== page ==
Vitreous Haemorrhage

Vitreous haemorrhage is the term used to describe bleeding into the vitreous cavity of the eye, which is the space at the back of the eye occupied by the vitreous gel. Symptoms of vitreous haemorrhage may range from a few floaters in mild cases, to complete loss of vision if the haemorrhage is more severe.

In order to understand the effect vitreous haemorrhage has on vision it is helpful to understand how the eye works. The eye can be compared to a camera. The pupil of the eye is like the aperture of a camera, regulating the amount of light entering the eye. Light passes through the cornea, pupil, lens and vitreous and is focussed on the retina.

The retina is the light-sensitive nerve tissue that lines the inner wall of the eye, like the film in a camera. Rays of light enter the eye, passing through the cornea, pupil and lens before focusing on to the retina. The retina contains photoreceptors which convert light into electrical impulses. In the healthy eye these impulses are sent via the optic nerve to the brain, where sight is interpreted as clear, bright, colourful images.

The vitreous is the clear jelly-like substance which fills the hollow space behind the lens. As we age this vitreous gel changes in structure. At some point in time, the back of the vitreous gel pulls away from the retina, a process known as posterior vitreous detachment or “PVD”. This event is very common, and occurs in up to three quarters of all people by the age of 65. It does not cause permanent loss of vision, but some patients are troubled by slight blurring of vision in the affected eye, or by an increase in floaters. Very occasionally PVD results in tearing of the retina (link: retinal tear), with the risk of retinal detachment.

The normal vitreous contains no blood vessels. Bleeding into the vitreous usually occurs due to bleeding from abnormal blood vessels on or below the retinal surface, or from trauma to the retina. Many different eye conditions can cause a vitreous haemorrhage. The commonest causes include:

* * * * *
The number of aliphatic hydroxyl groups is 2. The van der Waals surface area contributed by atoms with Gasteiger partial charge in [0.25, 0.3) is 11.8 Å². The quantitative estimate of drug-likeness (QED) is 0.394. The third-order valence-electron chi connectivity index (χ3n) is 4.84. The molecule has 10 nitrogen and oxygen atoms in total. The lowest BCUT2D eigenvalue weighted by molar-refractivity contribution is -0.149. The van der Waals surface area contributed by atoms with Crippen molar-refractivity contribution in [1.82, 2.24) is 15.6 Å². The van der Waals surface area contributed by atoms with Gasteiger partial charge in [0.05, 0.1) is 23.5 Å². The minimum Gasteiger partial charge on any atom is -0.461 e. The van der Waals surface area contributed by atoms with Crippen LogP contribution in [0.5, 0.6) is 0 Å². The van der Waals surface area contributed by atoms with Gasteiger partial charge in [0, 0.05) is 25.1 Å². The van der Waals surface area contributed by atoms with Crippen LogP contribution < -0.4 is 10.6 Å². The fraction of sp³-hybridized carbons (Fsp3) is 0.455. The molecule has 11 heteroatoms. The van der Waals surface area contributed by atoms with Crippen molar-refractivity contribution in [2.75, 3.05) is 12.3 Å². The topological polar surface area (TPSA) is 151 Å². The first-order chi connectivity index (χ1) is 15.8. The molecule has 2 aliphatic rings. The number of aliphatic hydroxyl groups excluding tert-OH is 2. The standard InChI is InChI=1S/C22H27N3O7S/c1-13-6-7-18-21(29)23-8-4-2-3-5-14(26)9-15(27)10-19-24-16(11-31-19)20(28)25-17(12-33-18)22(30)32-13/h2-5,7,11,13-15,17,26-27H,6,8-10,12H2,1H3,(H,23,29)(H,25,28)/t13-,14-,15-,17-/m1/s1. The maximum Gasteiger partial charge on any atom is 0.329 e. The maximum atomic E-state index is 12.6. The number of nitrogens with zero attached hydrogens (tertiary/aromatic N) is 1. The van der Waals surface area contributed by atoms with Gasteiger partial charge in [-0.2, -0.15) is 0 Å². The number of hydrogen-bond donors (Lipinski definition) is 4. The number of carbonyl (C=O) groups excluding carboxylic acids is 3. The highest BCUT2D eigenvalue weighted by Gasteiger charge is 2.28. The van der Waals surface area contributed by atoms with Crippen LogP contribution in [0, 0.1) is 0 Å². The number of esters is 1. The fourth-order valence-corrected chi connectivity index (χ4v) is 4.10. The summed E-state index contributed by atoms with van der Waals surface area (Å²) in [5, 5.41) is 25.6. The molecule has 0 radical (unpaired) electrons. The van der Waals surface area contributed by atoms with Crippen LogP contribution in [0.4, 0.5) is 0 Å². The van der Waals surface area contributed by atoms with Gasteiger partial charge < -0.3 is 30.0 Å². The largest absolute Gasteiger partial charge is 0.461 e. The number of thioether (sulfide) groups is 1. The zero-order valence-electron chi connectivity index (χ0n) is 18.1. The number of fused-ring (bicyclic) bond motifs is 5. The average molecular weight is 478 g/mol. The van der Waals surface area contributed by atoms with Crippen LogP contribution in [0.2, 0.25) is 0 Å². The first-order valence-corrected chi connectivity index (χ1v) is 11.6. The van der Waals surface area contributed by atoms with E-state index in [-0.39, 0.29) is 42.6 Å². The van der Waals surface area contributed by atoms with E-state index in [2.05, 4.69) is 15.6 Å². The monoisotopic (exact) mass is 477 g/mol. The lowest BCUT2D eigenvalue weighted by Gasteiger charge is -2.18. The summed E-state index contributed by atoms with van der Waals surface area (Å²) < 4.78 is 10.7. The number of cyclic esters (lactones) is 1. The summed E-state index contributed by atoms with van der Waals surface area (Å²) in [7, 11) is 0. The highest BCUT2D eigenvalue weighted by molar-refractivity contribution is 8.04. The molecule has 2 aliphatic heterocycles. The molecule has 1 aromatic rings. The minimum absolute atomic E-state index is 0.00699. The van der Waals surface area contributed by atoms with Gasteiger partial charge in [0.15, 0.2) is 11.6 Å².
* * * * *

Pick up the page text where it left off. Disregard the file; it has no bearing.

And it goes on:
Retinal tear: as the vitreous contracts during posterior vitreous detachment (“PVD”) it may pull a hole or tear in the retina. Sometimes as this occurs one of the retinal blood vessels may be torn, causing bleeding into the vitreous cavity.

Diabetic retinopathy: in severe cases of diabetic retinopathy abnormal new blood vessels grow on the surface of the retina and may bleed into the vitreous.

Retinal vein occlusion: Blockage of one of the retinal veins can result in abnormal new blood vessels growing on the surface of the retina, much as in severe diabetic retinopathy. These vessels may bleed into the vitreous. Retinal laser treatment may be recommended to reduce this risk after a retinal vein occlusion.

Macular degeneration. Rarely, bleeding may occur as a complication of wet macular degeneration.

Eye tumours: Very rarely the first sign of an eye tumour may be bleeding into the vitreous.

Cataracts are a little like a foggy lens in a camera. This foggy lens will obstruct the vision and decrease the clarity and brightness of objects that surround you. This can be very simply restored with a cataract operation.

The effect of vitreous haemorrhage on vision depends upon the amount of bleeding into the vitreous cavity. If the haemorrhage is only mild a shower of tiny red or brown spots may be seen. If more severe then larger clumps or clouds may be seen and interfere with the vision. If there is a dense vitreous haemorrhage all vision may be lost from the affected eye.

The condition is easily diagnosed by an ophthalmologist, who will perform a dilated fundus examination after dilating eye drops have been instilled into the eyes.

If there is no view to the back of the eye then an ultrasound B-scan will be performed to inspect the retina and rule out a retinal detachment or eye tumour.

In mild cases no treatment may be necessary. Blood within the vitreous cavity will break down and become reabsorbed, and the haemorrhage will clear spontaneously. Often it is reasonable to wait a period of some weeks to allow this to occur. However, in more severe cases, surgery may be necessary, if the haemorrhage is so dense that it is unlikely to clear spontaneously, or if a retinal tear or retinal detachment is suspected.

Vitrectomy surgery (link) is performed under local or general anaesthetic. The vitreous and the blood lying within the vitreous cavity are removed with microsurgical instruments, and any underlying retinal condition such as a retinal tear or detachment or severe diabetic retinopathy can then be treated as necessary.